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Gentleman Viking (UK)

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Diamonds (Cover)
Diamonds (Cover)
Price: 0.99

5.0 out of 5 stars Better than the original!, 6 Jun 2014
Verified Purchase(What is this?)
This review is from: Diamonds (Cover) (MP3 Download)
Its not often the case that I prefer the cover to the original song, but Steam Powered Giraffe really did it with this song. It has more heart and soul than the Beyonce version and I think it suits The Kneck's voice better too.

Price: 7.99

5.0 out of 5 stars Brilliant, 4 Mar 2014
Verified Purchase(What is this?)
This review is from: Glamazon (MP3 Download)
A wonderful album with several outstanding tracks, well worth it! If you like Drag Race then this really is the album for you.

Epson Expression Home XP-202 Wi-Fi Small-in-One Printer
Epson Expression Home XP-202 Wi-Fi Small-in-One Printer
Offered by EPrinters-uk
Price: 49.99

5 of 6 people found the following review helpful
1.0 out of 5 stars Great device, totally useless without a cable (Windows 8 especially), 6 Jan 2013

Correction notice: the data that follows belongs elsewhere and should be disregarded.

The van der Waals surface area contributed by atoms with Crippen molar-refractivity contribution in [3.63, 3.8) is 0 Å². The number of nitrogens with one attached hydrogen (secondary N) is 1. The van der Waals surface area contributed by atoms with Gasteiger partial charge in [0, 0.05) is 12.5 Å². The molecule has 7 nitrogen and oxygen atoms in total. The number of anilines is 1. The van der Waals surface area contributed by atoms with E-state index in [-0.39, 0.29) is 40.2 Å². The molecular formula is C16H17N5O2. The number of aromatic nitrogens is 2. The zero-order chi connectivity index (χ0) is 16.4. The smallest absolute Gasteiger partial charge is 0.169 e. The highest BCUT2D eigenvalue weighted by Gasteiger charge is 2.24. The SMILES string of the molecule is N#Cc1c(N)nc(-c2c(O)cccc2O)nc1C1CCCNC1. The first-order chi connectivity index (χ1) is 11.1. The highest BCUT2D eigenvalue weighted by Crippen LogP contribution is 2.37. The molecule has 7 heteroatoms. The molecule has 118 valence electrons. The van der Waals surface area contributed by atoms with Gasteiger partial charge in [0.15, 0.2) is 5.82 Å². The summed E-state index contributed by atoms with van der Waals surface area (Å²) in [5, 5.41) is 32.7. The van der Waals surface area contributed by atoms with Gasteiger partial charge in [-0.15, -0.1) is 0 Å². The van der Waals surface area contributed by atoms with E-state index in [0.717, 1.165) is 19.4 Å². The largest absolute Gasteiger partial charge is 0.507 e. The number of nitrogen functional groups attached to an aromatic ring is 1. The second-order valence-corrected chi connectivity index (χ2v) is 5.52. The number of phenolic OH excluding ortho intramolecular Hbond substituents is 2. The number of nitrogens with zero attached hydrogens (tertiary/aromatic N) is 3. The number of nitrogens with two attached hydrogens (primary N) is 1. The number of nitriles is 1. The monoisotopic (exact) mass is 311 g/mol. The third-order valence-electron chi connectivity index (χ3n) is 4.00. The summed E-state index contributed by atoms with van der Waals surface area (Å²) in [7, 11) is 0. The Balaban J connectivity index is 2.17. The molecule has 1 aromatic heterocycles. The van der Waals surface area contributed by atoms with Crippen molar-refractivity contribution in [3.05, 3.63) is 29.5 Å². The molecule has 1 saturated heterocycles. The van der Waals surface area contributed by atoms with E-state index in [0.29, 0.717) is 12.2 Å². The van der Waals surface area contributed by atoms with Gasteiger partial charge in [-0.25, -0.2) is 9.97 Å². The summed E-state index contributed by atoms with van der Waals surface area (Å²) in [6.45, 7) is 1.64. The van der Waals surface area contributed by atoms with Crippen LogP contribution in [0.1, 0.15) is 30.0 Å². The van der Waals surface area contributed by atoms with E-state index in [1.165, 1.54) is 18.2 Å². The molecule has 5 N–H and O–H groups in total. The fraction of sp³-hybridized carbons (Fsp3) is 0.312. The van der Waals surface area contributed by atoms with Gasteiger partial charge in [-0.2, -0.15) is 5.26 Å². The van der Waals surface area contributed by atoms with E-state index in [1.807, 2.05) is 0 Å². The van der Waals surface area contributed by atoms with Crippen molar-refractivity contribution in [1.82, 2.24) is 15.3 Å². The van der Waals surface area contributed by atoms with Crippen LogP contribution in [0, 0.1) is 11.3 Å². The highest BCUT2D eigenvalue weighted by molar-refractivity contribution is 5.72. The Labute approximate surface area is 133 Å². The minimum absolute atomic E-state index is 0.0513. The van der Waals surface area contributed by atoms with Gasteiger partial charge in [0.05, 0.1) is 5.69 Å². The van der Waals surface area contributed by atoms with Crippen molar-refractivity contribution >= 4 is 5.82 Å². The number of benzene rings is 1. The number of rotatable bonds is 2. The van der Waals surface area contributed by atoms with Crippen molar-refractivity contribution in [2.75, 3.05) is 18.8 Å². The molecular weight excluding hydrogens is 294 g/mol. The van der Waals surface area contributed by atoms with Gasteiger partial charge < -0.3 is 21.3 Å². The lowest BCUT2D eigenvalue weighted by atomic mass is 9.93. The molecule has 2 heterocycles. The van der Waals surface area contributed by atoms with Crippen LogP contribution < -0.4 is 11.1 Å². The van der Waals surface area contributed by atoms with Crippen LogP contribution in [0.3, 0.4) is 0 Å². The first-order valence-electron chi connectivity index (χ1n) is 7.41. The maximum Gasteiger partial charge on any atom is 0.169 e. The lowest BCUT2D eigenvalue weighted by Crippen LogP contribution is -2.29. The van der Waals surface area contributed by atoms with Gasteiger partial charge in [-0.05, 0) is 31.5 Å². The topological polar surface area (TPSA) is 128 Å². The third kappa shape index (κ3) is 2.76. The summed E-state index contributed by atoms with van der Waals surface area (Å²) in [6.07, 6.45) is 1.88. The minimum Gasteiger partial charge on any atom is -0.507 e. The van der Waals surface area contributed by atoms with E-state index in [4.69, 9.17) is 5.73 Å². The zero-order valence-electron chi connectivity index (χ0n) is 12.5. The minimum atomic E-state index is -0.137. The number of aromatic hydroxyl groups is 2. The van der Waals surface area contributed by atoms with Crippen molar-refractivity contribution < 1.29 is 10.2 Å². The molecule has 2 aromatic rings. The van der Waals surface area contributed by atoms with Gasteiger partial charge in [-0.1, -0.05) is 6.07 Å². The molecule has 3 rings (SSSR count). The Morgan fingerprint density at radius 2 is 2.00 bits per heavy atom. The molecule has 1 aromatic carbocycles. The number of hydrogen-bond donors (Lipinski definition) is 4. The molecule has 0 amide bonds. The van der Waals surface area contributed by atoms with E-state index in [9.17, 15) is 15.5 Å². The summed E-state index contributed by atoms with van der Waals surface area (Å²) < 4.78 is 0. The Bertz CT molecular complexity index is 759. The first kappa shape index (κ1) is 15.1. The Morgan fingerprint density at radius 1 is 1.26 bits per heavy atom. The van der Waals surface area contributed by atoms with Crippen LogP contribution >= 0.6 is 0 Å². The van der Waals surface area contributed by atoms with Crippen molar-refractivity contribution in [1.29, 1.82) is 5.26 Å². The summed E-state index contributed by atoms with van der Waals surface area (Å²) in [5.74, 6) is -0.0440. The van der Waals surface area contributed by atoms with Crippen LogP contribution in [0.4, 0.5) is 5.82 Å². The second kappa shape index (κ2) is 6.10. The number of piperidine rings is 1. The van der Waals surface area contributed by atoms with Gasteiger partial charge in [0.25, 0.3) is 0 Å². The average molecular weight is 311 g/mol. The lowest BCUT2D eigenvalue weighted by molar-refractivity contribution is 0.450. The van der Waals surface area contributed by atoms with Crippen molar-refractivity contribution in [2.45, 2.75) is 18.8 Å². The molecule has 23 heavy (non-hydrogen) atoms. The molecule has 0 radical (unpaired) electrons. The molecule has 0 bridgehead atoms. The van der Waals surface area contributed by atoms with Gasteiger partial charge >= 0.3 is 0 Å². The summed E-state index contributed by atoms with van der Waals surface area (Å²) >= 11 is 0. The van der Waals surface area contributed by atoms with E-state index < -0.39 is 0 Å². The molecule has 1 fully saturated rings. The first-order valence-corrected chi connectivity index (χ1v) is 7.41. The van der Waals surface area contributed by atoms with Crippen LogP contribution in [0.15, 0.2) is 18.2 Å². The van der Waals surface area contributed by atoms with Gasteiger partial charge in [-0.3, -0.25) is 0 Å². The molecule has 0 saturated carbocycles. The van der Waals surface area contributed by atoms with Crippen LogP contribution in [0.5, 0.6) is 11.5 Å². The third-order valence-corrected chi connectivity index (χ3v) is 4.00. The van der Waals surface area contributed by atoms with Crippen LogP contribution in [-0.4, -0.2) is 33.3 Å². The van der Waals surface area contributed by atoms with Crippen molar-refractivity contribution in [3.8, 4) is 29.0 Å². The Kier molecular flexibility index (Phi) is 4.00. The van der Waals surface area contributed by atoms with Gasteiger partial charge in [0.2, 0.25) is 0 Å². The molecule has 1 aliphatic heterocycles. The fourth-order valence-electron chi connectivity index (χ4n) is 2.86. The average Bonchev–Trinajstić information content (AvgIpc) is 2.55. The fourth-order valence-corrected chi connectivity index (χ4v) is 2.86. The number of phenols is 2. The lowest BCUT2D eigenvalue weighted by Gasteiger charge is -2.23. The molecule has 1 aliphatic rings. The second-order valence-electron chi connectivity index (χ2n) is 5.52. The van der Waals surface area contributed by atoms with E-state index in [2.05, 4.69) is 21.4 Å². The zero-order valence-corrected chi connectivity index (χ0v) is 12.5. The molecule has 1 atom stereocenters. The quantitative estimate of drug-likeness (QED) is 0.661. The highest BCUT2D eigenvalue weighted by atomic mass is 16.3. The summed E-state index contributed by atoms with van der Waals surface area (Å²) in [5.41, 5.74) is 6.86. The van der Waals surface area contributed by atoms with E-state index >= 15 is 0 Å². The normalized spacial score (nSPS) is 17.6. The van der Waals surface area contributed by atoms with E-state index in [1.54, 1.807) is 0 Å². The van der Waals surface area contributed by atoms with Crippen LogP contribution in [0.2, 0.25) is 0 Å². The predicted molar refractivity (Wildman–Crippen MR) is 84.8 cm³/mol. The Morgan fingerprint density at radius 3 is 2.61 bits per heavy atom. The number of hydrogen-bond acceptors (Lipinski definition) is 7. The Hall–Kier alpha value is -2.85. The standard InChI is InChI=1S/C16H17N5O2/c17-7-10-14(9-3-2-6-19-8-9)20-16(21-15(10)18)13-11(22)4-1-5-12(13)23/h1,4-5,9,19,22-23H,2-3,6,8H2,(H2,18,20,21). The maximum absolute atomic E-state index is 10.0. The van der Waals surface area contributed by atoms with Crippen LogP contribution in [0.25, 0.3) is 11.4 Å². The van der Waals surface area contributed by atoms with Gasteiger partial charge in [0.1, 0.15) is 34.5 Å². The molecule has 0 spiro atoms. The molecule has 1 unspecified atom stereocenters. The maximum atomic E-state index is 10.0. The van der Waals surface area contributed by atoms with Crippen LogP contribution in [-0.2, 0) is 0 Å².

Contary to the advertisement, buy a printer cable or don't even bother with this one. Epson have really missed the point; you can print & scan wirelessly once it's been installed, but you won't be able to install it without manually connecting it to your computer.

No cable is included in the box, so make sure you buy one. Generally quite a nice printer+scanner, but very disappointed with Epson. No support or wireless drivers are available either and their Windows 8 support is atrocious.

Dragon Harper (The Dragon Books)
Dragon Harper (The Dragon Books)
by Anne McCaffrey
Edition: Paperback
Price: 5.81

1 of 1 people found the following review helpful
1.0 out of 5 stars Read the origonals... and ask Todd to stop!, 14 Feb 2012
Sadly disappointing. This entirely lacks the charm and eloquence of Anne's series with Todd McCaffery appearing to 'miss the point' frequently. Gone is the our immersion in the world of Pern; instead of native terms such as 'blackrock' (coal) and 'agenothree' (HN03), now the characters refer shamelessly to substances such as Quartz and Citrine by their 'earth' geological names and contemporary properties. The themes are blunt and obvious and not only lack time period (at what point in Pern's history did women regress to second class citizens and remain so throughout living memory?) but seem present simply to furnish the antagonist with opportunity for chivalry and honour. Here is a new author with guaranteed publication riding the legacy of the old. I am sure Todd McCaffery will get better, as newly-published authors often do, but skip DragonHarper and read either one of the more recent, or older books.

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